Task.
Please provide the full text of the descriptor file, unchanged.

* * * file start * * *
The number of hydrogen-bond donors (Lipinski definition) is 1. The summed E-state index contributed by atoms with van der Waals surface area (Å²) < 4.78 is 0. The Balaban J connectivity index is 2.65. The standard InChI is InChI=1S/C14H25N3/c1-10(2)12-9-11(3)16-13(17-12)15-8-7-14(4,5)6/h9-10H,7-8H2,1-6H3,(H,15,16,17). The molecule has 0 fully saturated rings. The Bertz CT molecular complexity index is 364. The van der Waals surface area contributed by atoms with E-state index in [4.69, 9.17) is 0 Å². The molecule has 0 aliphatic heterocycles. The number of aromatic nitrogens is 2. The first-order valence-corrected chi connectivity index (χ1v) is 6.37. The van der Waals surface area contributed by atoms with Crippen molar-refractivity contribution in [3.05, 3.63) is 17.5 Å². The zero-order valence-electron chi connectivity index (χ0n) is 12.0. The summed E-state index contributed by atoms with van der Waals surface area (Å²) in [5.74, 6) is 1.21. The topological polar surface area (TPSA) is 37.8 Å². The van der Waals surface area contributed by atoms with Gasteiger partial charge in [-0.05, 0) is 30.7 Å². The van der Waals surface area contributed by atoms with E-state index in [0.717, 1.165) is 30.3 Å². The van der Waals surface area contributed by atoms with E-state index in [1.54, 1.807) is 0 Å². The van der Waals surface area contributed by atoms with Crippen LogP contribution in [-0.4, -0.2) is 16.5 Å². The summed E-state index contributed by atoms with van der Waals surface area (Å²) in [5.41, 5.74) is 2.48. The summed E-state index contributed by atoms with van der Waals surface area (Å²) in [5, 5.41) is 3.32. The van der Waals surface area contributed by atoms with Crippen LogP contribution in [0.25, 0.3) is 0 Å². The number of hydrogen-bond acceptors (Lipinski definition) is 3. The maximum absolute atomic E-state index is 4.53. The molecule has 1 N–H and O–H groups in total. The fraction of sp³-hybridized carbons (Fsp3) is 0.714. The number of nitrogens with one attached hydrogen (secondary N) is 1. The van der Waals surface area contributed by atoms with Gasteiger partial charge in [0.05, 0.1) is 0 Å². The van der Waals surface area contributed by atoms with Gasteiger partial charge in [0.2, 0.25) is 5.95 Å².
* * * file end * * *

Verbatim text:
The number of hydrogen-bond donors (Lipinski definition) is 1. The summed E-state index contributed by atoms with van der Waals surface area (Å²) < 4.78 is 0. The Balaban J connectivity index is 2.65. The standard InChI is InChI=1S/C14H25N3/c1-10(2)12-9-11(3)16-13(17-12)15-8-7-14(4,5)6/h9-10H,7-8H2,1-6H3,(H,15,16,17). The molecule has 0 fully saturated rings. The Bertz CT molecular complexity index is 364. The van der Waals surface area contributed by atoms with E-state index in [4.69, 9.17) is 0 Å². The molecule has 0 aliphatic heterocycles. The number of aromatic nitrogens is 2. The first-order valence-corrected chi connectivity index (χ1v) is 6.37. The van der Waals surface area contributed by atoms with Crippen molar-refractivity contribution in [3.05, 3.63) is 17.5 Å². The zero-order valence-electron chi connectivity index (χ0n) is 12.0. The summed E-state index contributed by atoms with van der Waals surface area (Å²) in [5.74, 6) is 1.21. The topological polar surface area (TPSA) is 37.8 Å². The van der Waals surface area contributed by atoms with Gasteiger partial charge in [-0.05, 0) is 30.7 Å². The van der Waals surface area contributed by atoms with E-state index in [0.717, 1.165) is 30.3 Å². The van der Waals surface area contributed by atoms with E-state index in [1.54, 1.807) is 0 Å². The van der Waals surface area contributed by atoms with Crippen LogP contribution in [-0.4, -0.2) is 16.5 Å². The summed E-state index contributed by atoms with van der Waals surface area (Å²) in [5.41, 5.74) is 2.48. The summed E-state index contributed by atoms with van der Waals surface area (Å²) in [5, 5.41) is 3.32. The van der Waals surface area contributed by atoms with Crippen LogP contribution in [0.25, 0.3) is 0 Å². The number of hydrogen-bond acceptors (Lipinski definition) is 3. The maximum absolute atomic E-state index is 4.53. The molecule has 1 N–H and O–H groups in total. The fraction of sp³-hybridized carbons (Fsp3) is 0.714. The number of nitrogens with one attached hydrogen (secondary N) is 1. The van der Waals surface area contributed by atoms with Gasteiger partial charge in [0.05, 0.1) is 0 Å². The van der Waals surface area contributed by atoms with Gasteiger partial charge in [0.2, 0.25) is 5.95 Å².